Vehicle fleets across the United States are transitioning from internal combustion engine (ICE) to electric vehicles, and that includes school bus fleets. The World Resources Institute, a sustainability advocacy group, says at the end of the second quarter in 2023, there were just under 6,000 committed electric school buses in the United States. This number includes buses that have been awarded, ordered, delivered, or are already in operation. Here’s what you need to know about why students need EV school buses and how to get started at your public or private school.
Why electric school buses are needed
The best reason to switch from ICE school buses to electric school buses can be summed up in just two words: child wellness.
Many school districts use diesel buses for fuel efficiency, but even diesel exhaust was classified as a known carcinogen to humans in 2012. The National Institute of Environmental Health Science (NIEHS), an institute of the National Institutes of Health, notes that Traffic-Related Air Pollution (TRAP) “has most of the elements of human-made air pollution: ground-level ozone, various forms of carbon, nitrogen oxides, sulfur oxides, volatile organic compounds, polycyclic aromatic hydrocarbons, and fine particulate matter.” NIEHS goes on to say that air pollution is also linked to cancers, cardiovascular disease, respiratory disease, and other disorders.
What makes school bus fumes especially dangerous is that they often end up making their way into the vehicle cabins, schoolyards and playgrounds, and residential neighborhoods. Especially in cities, children may be unable to escape harmful vehicle fumes. TRAP can also stunt students’ cognitive abilities and alter their brain structure.
What about electric buses?
Electric school buses have no tailpipe emissions, so students are not directly exposed to harmful vehicle fumes when on or near the bus. Depending on how the electricity to charge them is produced, electric school buses may still have well-to-wheel greenhouse gas emissions, but even these emissions will disappear as more utility companies switch to renewable energy.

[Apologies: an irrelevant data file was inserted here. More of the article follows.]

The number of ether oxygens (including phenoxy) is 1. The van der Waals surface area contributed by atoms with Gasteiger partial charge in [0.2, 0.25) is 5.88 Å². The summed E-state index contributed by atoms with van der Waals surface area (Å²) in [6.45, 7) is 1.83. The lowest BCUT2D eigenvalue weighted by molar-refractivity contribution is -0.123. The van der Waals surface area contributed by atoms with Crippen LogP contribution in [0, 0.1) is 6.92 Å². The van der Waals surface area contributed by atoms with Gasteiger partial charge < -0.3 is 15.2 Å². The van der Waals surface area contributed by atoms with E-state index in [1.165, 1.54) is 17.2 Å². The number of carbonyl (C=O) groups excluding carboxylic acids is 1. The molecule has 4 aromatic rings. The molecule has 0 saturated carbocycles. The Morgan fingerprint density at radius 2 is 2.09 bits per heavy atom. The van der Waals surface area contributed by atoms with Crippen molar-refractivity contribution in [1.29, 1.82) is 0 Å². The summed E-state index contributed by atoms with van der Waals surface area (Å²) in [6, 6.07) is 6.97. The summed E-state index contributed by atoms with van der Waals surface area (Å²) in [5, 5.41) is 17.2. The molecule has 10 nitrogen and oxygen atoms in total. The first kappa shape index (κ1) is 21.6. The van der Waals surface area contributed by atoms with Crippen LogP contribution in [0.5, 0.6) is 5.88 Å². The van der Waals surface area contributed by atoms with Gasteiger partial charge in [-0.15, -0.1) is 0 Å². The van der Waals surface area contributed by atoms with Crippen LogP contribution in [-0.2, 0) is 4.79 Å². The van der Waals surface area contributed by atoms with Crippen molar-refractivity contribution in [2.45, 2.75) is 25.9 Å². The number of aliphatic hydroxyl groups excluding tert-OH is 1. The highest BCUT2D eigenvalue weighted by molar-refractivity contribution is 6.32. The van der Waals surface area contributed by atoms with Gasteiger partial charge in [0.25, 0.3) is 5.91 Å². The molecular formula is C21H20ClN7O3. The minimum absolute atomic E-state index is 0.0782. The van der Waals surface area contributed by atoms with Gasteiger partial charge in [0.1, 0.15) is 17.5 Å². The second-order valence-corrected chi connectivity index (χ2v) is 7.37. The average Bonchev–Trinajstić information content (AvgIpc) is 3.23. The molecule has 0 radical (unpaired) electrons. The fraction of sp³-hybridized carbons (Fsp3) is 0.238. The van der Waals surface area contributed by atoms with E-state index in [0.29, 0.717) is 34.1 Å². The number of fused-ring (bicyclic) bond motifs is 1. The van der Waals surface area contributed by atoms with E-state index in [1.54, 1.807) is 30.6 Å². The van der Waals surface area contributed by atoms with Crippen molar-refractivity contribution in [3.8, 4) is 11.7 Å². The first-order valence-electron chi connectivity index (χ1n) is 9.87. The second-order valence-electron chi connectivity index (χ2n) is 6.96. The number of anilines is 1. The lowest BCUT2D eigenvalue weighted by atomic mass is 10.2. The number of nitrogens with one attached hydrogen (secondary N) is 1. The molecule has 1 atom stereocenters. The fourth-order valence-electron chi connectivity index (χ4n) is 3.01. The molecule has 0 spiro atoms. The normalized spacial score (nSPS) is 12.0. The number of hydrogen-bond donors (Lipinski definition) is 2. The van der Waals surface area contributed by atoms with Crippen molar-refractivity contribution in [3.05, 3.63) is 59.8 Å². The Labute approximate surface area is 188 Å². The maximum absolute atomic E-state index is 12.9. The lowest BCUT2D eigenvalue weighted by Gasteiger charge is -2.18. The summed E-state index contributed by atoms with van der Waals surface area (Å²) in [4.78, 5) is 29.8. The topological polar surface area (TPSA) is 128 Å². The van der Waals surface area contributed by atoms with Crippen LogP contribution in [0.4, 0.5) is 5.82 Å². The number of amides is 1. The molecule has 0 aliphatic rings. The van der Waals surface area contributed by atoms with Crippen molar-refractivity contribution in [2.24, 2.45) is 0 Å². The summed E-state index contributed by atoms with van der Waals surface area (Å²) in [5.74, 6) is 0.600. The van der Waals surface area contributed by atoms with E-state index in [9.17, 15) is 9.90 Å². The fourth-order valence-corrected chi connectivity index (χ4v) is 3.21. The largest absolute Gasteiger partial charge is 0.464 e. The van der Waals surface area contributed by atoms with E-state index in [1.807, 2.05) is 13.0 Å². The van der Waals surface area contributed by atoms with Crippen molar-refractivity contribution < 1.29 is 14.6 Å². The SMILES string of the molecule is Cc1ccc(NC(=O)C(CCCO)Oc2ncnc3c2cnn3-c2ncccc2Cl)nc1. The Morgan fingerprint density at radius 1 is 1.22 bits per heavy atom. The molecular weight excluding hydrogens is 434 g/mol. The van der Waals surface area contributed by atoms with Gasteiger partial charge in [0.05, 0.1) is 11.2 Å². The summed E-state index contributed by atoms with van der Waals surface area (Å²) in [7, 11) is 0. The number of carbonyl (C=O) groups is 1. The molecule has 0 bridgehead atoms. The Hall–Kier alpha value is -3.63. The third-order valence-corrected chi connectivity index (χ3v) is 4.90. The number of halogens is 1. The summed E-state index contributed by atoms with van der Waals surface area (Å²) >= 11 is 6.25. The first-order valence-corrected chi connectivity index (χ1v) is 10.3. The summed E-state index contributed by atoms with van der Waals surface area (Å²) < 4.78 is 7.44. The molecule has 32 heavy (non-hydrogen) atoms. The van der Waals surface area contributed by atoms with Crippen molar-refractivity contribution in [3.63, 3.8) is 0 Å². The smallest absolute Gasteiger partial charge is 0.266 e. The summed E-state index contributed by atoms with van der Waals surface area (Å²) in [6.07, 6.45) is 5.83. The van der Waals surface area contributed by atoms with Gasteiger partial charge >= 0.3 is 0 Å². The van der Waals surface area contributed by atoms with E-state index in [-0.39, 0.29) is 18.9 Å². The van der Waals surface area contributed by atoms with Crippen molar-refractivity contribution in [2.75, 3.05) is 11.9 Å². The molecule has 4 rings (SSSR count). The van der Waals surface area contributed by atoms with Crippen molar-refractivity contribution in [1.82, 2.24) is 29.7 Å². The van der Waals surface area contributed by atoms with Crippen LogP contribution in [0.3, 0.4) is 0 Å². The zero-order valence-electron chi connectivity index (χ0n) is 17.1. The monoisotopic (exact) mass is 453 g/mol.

Eliminating ICE buses will go a long way toward making schools healthier for students. Fortunately, there are funding programs in place to help school boards transition away from ICE buses and help their students live healthier lives.
Funding help for transitioning school bus fleets
The United States federal government is supporting the transition to electric school buses through the Environmental Protection Agency’s Clean School Bus Program (CSB), which disperses funding from the Bipartisan Infrastructure Law. Between 2022 and 2026, the CSB will distribute $5 billion to replace existing school buses with zero- or low-emission models. The CSB has two methods of funding: Rebates and Grants.
In its first year of operation, 2022, the CSB distributed $965 million to fund school bus replacements at almost 400 schools via rebate funding. The EPA is expecting to award at least another $500 million in funding under the 2023 CSB rebate program and a further $400 million via grant funding. Currently, the EPA is accepting applications to the 2023 CSB Rebate Program until Jan. 31st, 2024 at 4pm ET.
Local funding for electric school buses
Federal government agencies are not the only ones providing funding for electric school buses. Individual states and electric utilities also have their own funding programs for transitioning school bus fleets. For example, Nevada Energy provides a 75% rebate of the cost of electric school buses and eligible chargers with its Electric School Bus Incentives program.
You can find state-level electric school bus funding programs using the Alternative Fuels Data Center search tool. Simply click on the state you are inquiring about and it will provide you with an overview of the various electric vehicle incentives in that state.
The Electric School Bus Initiative, an organization that advocates for the electrification of America’s school bus fleets, also has information and resources for school boards and other educational groups that want to transition from diesel to electric buses.
Finally, local utilities may offer programs that can reduce the costs of your program. One upcoming technology, Vehicle-to-Grid (V2G or VTG), may allow electric bus fleets to send electricity back to the utility grid during peak energy events. While this technology is still in development, fleet managers may soon be able to reduce their electrical bill by joining a V2G school bus program (or joining their utility’s demand response program).
Types of chargers needed for school bus fleets
Every electric school bus fleet requires EV chargers, but what do you need for an electric bus fleet?
Depending on the vehicle and station amperage, Level 2 chargers can charge a vehicle battery from four to eight hours, while a DCFC can charge a battery in under an hour. The tradeoff is in the budget: while faster, DC fast chargers require more power and are more expensive to install. Having a combination of both types of chargers allows bus fleets to use Level 2 chargers to recharge at night or during the school day, and to reserve the DCFC for times when a faster charge is needed.
Switching to electric school buses from diesel buses is important to ensure the health and safety of students across the country. Electric school buses do not emit harmful greenhouse gas emissions, so their adoption supports healthier air. Ready to get started? Ask your Blink Charging sales manager how to start planning your electric school bus fleet.